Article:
However, this does not mean that parents can be judged overall on this issue. There may be parents who use physical punishment but they might be parenting well in other areas such as giving their kids a strong value system. I am sure we all know parents who never use any violence at all and yet are a total failure in parenting.
Successful parents are those who can give their time and energy in explaining to their kids what is right and wrong. They can offer suggestions and above all give them their love and affection. Absentee parents or violent parents are all taking the shortcut and it rarely works.
“There is no need for corporal punishment based on the research. We are not giving up an effective technique. We are saying this is a horrible thing that does not work.” – Dr. Alan Kazdin
The UN Convention on the Rights of The Child (CRC)
There are conventions and laws on punishing your kids. However, it is also sad to note that the only 2 countries who have not actually ratified the UN CRC (Convention on the Rights of the Child) are the United States of America and Somalia. We know that the US has signed the agreement but has not actually put it into practice. As regards physical punishment in schools, at least 45 of the 192 countries have banned but in the US, this form of punishment is still actually legal in 19 states.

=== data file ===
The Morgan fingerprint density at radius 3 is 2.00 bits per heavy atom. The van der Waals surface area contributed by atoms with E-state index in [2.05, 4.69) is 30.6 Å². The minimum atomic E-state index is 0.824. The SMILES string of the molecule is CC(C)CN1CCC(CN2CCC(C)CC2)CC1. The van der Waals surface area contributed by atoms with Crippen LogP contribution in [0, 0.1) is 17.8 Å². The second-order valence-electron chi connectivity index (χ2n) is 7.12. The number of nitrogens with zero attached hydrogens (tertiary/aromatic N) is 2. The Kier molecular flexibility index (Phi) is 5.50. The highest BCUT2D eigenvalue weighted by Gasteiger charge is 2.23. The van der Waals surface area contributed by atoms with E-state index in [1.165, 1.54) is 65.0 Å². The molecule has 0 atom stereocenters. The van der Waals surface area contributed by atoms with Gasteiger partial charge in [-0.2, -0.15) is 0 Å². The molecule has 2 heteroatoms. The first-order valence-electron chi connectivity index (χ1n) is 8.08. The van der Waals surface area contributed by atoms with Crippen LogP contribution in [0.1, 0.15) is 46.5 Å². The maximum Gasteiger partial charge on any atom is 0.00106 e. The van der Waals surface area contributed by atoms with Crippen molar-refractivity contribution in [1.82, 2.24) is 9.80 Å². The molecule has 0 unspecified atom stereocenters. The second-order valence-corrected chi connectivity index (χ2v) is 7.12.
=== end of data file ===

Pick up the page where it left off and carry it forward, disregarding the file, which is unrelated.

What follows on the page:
7 Better Alternatives to Punishing Your Kids
The idea of punishing your kids, whether it is actually physical or psychological, is often carried out in the hope of reforming the child’s behavior. It very rarely helps in actually disciplining your kids.
1. Control YOUR emotions
You have had enough. Your child is screaming and refuses to comply. You are tempted to start screaming back and yelling. This is the normal reaction to a child shouting at parents.
Why would you expect a six-year-old kid to act reasonably or intelligently when she has been on this planet for only a few years? They do not have the emotional development or impulse control that you have, so why expect that? Telling them to display some self-control is ridiculous. Why not take time out yourself and try and gain self-control.
“The last thing an out-of-control kid need is an out-of-control parent.” – Barbara Coloroso
2. Set clear rules and targets
No need to give long-winded instructions. The rules need to be simple, clear and concise and that goes for all the explanations as well. Actually, you do not need explanations most of the time.
This may be difficult for some parents to avoid. If there are any loopholes, your kid will be the first to exploit them. When they know the rules and they are clearly displayed (charts and so on), it really does make life easier. Avoid getting into arguments about whether it is fair or not or whether X or Y are allowed to do it. Just say something neutral like “ I know” or “I get it” and avoid any arguments. Setting limits and keeping to them is key. A great book to start you on setting limits is:-
3. Forget the lying, threats and the bribing
The secret here is to concentrate on connection parenting which is sometimes called attachment parenting. Use your empathy to talk to the child how he or she is feeling about not wanting to go to daycare. It is much better to say to your child that you understand why they sometimes just do not want to go. By agreeing that something is difficult or downright unfair is a great way to neutralize what could be a fruitless argument.
There is no need to resort to lies (even white ones!) or scare the child by saying that their dreaded monster is going to come and get them if they do not do….. whatever. Bribing is even worse when you promise a carrot in return for some stick. This can boomerang when the child says “But last time you gave me …. “